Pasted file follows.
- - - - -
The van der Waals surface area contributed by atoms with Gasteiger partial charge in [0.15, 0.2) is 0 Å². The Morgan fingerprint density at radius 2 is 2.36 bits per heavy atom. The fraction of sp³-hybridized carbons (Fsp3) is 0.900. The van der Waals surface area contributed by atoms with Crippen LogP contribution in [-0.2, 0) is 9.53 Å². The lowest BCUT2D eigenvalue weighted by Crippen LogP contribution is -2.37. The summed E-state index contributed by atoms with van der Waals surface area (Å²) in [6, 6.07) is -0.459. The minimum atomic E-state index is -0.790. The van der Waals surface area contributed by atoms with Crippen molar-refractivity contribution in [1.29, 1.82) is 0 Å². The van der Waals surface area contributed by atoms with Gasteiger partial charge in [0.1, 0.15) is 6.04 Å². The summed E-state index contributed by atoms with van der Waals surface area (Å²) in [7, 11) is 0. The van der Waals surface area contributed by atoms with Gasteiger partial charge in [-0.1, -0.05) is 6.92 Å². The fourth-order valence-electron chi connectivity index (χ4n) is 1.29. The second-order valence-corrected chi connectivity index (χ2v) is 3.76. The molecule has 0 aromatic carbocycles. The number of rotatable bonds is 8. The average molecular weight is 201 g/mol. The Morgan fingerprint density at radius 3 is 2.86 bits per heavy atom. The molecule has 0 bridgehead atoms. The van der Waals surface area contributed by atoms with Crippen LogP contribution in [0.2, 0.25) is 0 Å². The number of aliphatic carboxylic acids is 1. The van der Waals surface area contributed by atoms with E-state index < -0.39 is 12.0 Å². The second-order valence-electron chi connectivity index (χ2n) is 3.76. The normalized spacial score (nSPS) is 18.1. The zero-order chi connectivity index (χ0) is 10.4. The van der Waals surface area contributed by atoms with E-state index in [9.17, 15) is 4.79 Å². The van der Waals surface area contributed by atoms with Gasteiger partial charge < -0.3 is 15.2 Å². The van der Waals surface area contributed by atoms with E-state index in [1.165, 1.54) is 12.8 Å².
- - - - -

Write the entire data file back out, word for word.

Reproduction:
The van der Waals surface area contributed by atoms with Gasteiger partial charge in [0.15, 0.2) is 0 Å². The Morgan fingerprint density at radius 2 is 2.36 bits per heavy atom. The fraction of sp³-hybridized carbons (Fsp3) is 0.900. The van der Waals surface area contributed by atoms with Crippen LogP contribution in [-0.2, 0) is 9.53 Å². The lowest BCUT2D eigenvalue weighted by Crippen LogP contribution is -2.37. The summed E-state index contributed by atoms with van der Waals surface area (Å²) in [6, 6.07) is -0.459. The minimum atomic E-state index is -0.790. The van der Waals surface area contributed by atoms with Crippen molar-refractivity contribution in [1.29, 1.82) is 0 Å². The van der Waals surface area contributed by atoms with Gasteiger partial charge in [0.1, 0.15) is 6.04 Å². The summed E-state index contributed by atoms with van der Waals surface area (Å²) in [7, 11) is 0. The van der Waals surface area contributed by atoms with Gasteiger partial charge in [-0.1, -0.05) is 6.92 Å². The fourth-order valence-electron chi connectivity index (χ4n) is 1.29. The second-order valence-corrected chi connectivity index (χ2v) is 3.76. The molecule has 0 aromatic carbocycles. The number of rotatable bonds is 8. The average molecular weight is 201 g/mol. The Morgan fingerprint density at radius 3 is 2.86 bits per heavy atom. The molecule has 0 bridgehead atoms. The van der Waals surface area contributed by atoms with Crippen LogP contribution in [0.2, 0.25) is 0 Å². The number of aliphatic carboxylic acids is 1. The van der Waals surface area contributed by atoms with E-state index < -0.39 is 12.0 Å². The second-order valence-electron chi connectivity index (χ2n) is 3.76. The normalized spacial score (nSPS) is 18.1. The zero-order chi connectivity index (χ0) is 10.4. The van der Waals surface area contributed by atoms with E-state index in [9.17, 15) is 4.79 Å². The van der Waals surface area contributed by atoms with Gasteiger partial charge < -0.3 is 15.2 Å². The van der Waals surface area contributed by atoms with E-state index in [1.165, 1.54) is 12.8 Å².